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Carole Landis, a Hollywood star who met a tragic end, has seemingly been forgotten by time, but now Christian Blauvelt is determined to keep her legacy alive.
The award-winning author recently co-authored a book in collaboration with Turner Classic Films (TCM), “Hollywood Victory,” which explores how stars from the Golden Age of Cinema supported American troops during World War II.
Encourages Blauvelt to explore the realizations of Bob Hope, Marlene Dietrich, James Stewart and Clark Gable – pour n’en nommer que quelques-uns – il met également en lumière Landis, décédé il ya près de 74 ans le 5 juillet 1948, à 29 years.
“There are so many unsung stars that I think really deserve more attention for their work during this time,” Blauvelt told Fox News Digital. “She’s not very well known today, but Carole Landis, along with a few other actresses, have gone together and traveled more miles around the world, entertaining our frontline troops, than anyone else.
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“Despite her achievements, hardly anyone knows who Carole Landis is today, which is a real shame,” Blauvelt added. “He is a star who has traveled tens of thousands of miles to visit our troops, show them a good time and just make them feel good about themselves during a time of uncertainty and great misery to come. She embodied a true sense of togetherness.”
According to TCM, the Wisconsin-born actress appeared in several small roles before rising to fame with the 1940s prehistoric fantasy “One Million BC.” She then starred in such films as 1941’s ‘Topper Returns’ and ‘I Wake Up Screaming’, as well as 1945’s ‘Having Wonderful Crime’.
In 1942, Landis became heavily involved in the USO. He also wrote a book about his experience, “Four Jills in a Jeep,” which was acquired by 20th Century Fox and made into a movie in 1944. It featured Landis’ real-life touring companions: Martha Raye, Kaye Francis and Mitzi Mayfair. .
“It was something unique for an actress to write a book about her experience entertaining with the troops,” Blauvelt noted. “It was a unique path for a woman to take on such a position, harnessing her glamor for a good cause. It sounds like something that would happen naturally today, but back then it wasn’t that common.”
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Blauvelt described the blonde pin-up as “the female equivalent of Bob Hope”. In 1943, she performed in Britain and North Africa, then in the South Pacific in 1944. The initiative taken by Landis, she said, went beyond what is expected of a female star.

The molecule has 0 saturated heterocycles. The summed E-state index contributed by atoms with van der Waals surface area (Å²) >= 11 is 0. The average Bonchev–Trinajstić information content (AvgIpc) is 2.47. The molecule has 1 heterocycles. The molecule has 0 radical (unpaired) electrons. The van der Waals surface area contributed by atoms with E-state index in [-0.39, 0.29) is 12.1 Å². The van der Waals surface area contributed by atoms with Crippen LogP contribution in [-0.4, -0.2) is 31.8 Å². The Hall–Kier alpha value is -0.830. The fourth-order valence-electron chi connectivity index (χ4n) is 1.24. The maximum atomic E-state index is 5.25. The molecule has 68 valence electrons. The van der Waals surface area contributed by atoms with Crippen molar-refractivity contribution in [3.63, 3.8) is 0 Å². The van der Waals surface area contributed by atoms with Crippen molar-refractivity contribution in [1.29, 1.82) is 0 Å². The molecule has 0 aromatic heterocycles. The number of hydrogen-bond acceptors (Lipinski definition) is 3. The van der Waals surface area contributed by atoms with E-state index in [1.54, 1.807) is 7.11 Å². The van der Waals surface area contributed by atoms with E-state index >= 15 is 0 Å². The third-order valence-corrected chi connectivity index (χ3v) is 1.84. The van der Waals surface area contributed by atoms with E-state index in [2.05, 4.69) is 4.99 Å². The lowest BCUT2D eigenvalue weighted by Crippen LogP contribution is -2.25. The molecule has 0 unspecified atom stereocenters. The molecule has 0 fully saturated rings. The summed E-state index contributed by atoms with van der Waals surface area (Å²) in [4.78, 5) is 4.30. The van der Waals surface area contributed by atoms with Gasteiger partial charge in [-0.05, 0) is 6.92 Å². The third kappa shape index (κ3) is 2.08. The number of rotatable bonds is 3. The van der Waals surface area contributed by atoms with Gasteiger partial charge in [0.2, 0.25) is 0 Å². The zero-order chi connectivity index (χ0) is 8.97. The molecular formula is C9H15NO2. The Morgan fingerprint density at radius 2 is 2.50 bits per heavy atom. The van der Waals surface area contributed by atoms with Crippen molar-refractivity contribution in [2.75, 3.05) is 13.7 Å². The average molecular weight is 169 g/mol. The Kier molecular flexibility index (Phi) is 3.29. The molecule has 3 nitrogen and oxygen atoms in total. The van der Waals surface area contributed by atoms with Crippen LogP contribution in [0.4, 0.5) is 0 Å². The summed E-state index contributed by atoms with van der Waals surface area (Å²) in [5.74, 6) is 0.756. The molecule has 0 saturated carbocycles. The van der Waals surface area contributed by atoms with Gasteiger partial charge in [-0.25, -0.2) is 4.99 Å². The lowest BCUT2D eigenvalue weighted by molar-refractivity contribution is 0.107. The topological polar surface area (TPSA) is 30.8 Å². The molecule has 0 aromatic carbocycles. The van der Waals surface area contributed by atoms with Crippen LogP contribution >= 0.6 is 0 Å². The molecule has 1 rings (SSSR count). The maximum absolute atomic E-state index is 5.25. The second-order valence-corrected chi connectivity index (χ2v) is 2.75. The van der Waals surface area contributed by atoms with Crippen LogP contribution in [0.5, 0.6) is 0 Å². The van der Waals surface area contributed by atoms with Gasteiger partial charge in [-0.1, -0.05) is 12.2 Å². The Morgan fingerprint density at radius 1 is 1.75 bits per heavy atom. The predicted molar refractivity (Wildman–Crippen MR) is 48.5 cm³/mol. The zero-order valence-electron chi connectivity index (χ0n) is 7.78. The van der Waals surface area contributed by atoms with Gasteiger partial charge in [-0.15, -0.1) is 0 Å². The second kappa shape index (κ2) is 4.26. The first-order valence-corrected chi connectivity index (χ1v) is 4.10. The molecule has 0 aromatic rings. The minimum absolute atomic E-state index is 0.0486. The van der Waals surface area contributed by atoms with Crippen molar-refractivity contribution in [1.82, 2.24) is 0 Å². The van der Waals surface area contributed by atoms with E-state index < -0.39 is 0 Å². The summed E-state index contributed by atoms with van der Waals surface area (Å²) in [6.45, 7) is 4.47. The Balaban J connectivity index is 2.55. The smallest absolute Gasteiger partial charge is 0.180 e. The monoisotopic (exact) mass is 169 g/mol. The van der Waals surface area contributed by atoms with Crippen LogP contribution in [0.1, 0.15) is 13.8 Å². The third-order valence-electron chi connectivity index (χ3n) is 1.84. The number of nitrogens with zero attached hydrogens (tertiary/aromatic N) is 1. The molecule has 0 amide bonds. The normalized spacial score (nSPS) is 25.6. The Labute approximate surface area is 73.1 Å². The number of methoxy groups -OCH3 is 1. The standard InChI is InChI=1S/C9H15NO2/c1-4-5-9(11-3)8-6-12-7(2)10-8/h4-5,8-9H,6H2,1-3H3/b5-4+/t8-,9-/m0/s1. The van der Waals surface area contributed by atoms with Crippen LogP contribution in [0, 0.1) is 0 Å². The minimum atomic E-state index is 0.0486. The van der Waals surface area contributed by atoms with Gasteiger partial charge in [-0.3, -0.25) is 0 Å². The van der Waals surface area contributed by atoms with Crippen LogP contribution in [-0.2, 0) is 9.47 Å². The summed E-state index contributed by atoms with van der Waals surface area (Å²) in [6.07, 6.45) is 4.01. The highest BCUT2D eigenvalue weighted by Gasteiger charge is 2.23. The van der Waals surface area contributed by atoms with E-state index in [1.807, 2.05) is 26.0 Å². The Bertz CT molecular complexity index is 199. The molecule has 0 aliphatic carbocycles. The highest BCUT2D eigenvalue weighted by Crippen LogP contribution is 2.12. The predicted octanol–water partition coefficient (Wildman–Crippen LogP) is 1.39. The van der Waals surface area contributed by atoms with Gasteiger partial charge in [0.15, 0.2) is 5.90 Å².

“It was amazing to learn how to turn fame into something really meaningful,” explained Blauvelt. “It’s something we don’t see all the time. And I don’t think we saw it as powerfully as it was expressed in World War II… And there was a real understanding that the war effort transcended politics.
“You could be far to the left, to the far right, or somewhere in between,” he continued. “People still came together to face this common threat. Regardless of politics, people came together and realized they needed to monetize their fame to raise money through war bonds, visit wounded servicemen, entertain troops, anything that could be done to deal with the threat that wants to completely destroy our way of life, which was world fascism.”
Landis is said to have visited more than 250 military bases during the war. He not only participated in bond drives, but also supported organizations serving the armed forces. Despite experiencing health problems related to amoebic dysentery, malaria and pneumonia during his USO duties in the South Pacific, Landis found his involvement in supporting the troops personally rewarding, TCM noted. She served coffee and befriended the military at the Hollywood Canteen, where they could enjoy a hot meal and dance for free with her favorite stars.
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Nicknamed “Pride of the Yankees” by the press and “The Blond Bomber” by soldiers, Landis was reportedly busy with the Red Cross, Naval Aid Auxiliary, and Packets for Bluejackets. He taught first aid and donated blood in his spare time. He reportedly danced with 200 soldiers, invited them to his beach house on weekends, and wrote hundreds of letters to his families.
Landis’s titles included Air Raid Warden, Commander of the Air Nurse Corps, and Honorary Colonel of the American Legion.
But the life of the star is cut short. Blauvelt said those who know Landis today tend to remember her for her tragic passing.
Landis, whose personal life was plagued with problems, was found dead of an apparent suicide. According to multiple reports, Landis was heartbroken after learning that actor Rex Harrison refused to leave her wife Lili Palmer for her. He was the actor who first found Landis at his house.
Blauvelt shared that his book aims to celebrate Landis’ life and accomplishments, as well as those of his peers.
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“I hope readers get a sense that true unity is possible,” he said. “Not just in Hollywood, but in America in general. Hollywood is a place where there are so many different points of view and so many political affiliations that they are often at odds with each other. And yet, here is a moment when they chose to come together. Why can’t we have that again? The unit that reigned in Hollywood at the time was representative of the United States as a whole. He showed that if the movie industry could come together, so could the rest of America.
“I hope that at this time when it seems like we are so divided, that little glimpse of unity that we have had in the past, shared by people like Landis, can inspire us to do it again.”